Skip to content

Thomas Ridgeley, (1667?-1734) on Common and Special Restraining Grace

May 9, 2008

Ridgely was an English Protestant Scholastic and Congregational Puritan.

Common restraining grace extended to the wicked to restrain sin and effect outward civic good:

1) When the providence of God is said to be conversant about sin, it is in suffering or permitting it, not in suggesting, or tempting to it ; for no one ought to say, as the apostle James expresses it, When he is tempted, that he is tempted of God; for God cannot tempt any man; but, when he is tempted, he is drawn away by his own lust, and enticed, chap. i. 13, 14. But, so far as the providence of God denies restraining grace,[1] from whence corrupt nature takes occasion to break forth, it is conversant about sin occasionally, not effectually; as when the banks, or flood-gates, that keep the waters within their due bounds, are broken down, by the owner thereof, who does not think fit to repair them, the waters will, according to the course of nature, overflow the country; or if the hedge, or inclosure, that secures the standing corn, be taken away, the beasts, by a propensity of nature, will tread it down, and devour it; so if that which would have a tendency to restrain, or prevent sin, be taken away, it will be committed; and the providence of God may do this, either in a way of sovereignty, or as a punishment for former sins committed, without being charged as the author of sin. It is not the same, in this case, as when men do not prevent sin in others, when it is in their power to do it, since they are under an obligation hereunto: But God is under no obligation to extend this privilege unto sinful mem; and sometimes he suffers that wrath, which he will not restrain, to break forth as having a design, some way or other, to glorify himself thereby; as the Psalmist says, Surely, the -wrath of man, shall praise thee ; the remainder of wrath thou shall restrain Psal. lxxvi. Thomas Ridgely, A Body of Divinity, (Philadelphia: William Woodward, 1815), 2:55.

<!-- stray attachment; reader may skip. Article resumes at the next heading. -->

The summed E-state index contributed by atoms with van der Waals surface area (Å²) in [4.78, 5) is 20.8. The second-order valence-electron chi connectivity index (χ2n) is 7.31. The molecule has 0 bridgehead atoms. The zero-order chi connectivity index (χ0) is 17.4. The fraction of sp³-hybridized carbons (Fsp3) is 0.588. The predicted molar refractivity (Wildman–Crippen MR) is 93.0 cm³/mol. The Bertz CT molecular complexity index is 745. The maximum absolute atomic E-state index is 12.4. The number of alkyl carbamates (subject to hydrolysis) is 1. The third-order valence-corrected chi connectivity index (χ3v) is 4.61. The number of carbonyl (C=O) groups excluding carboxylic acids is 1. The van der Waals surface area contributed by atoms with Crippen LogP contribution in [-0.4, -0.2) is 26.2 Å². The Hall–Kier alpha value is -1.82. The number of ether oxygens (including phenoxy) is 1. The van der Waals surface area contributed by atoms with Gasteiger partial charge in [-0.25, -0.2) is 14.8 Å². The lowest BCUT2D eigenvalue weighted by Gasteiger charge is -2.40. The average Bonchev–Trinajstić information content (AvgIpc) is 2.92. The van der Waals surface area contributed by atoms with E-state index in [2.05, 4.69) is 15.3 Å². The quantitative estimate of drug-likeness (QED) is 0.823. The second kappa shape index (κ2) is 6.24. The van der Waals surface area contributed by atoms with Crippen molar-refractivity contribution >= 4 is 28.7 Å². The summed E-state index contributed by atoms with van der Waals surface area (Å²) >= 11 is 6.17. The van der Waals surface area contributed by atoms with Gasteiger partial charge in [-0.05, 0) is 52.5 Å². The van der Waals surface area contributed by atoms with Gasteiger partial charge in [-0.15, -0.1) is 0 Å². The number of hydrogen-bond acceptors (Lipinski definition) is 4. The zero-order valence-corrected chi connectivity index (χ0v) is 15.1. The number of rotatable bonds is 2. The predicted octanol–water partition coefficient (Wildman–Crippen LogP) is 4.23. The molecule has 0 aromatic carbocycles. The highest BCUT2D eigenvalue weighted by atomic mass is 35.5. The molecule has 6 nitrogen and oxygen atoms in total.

2) It is allowed, by those who deny the extent of Christ’s death to all men, as to what concerns their salvation, that it may truly be said, that there are some blessings redounding to the whole world, and more especially to those who sit under the sound of the gospel, as the consequence of Christ’s death; inasmuch as it is owing hereunto, that the day of God’s patience is lengthened out, and the preaching of the gospel continued to those who are favoured with it; and that this is attended, in many, with restraining grace, and some instances of external reformation, which (though it may not issue in their salvation) has a tendency to prevent a multitude of sins, and a greater degree condemnation, that would otherwise ensue. These may be called the remote, or secondary ends of Christ’s death, which was principally and immediately designed to redeem the elect, and to purchase all saving blessings for them which shall be applied in his own time and way: Nevertheless others, as a consequence hereof, are made partakers of some blessings of common providence, so far as they are subservient to the salvation of those, for whom he gave himself a ransom. Thomas Ridgely, A Body of Divinity, (Philadelphia: William Woodward, 1815), 2:303-8.

Restraining grace extended to believers:

1) Now the care of Christ, extended to his Church, consists, 1st, In his separating them from, and, as it were, gathering them out of the world, or that part of it that lieth in wickedness, as the apostle says, The whole world lieth in wickedness, 1 John v. 19. or, as the word may be rendered, in the wicked one; upon which account it is called, Satan’s kingdom. He gives them restraining grace, brings them under conviction of sin, and humbles them for it ; and, by the preaching of the gospel, not only informs them of the way of salvation, but brings them into it. Thomas Ridgely, A Body of Divinity, (Philadelphia: William Woodward, 1815), 2:506.


 

[1] Again, it is undeniable that the Reformed doctrine of Common Grace predates Abraham Kuyper by centuries. The concept of common restraining grace was held by many Scottish theologians (Rutherford, Durham, et al), as well as by may English Puritans and Continental Divines.

Advertisements
No comments yet

Leave a Reply

Fill in your details below or click an icon to log in:

WordPress.com Logo

You are commenting using your WordPress.com account. Log Out / Change )

Twitter picture

You are commenting using your Twitter account. Log Out / Change )

Facebook photo

You are commenting using your Facebook account. Log Out / Change )

Google+ photo

You are commenting using your Google+ account. Log Out / Change )

Connecting to %s

%d bloggers like this: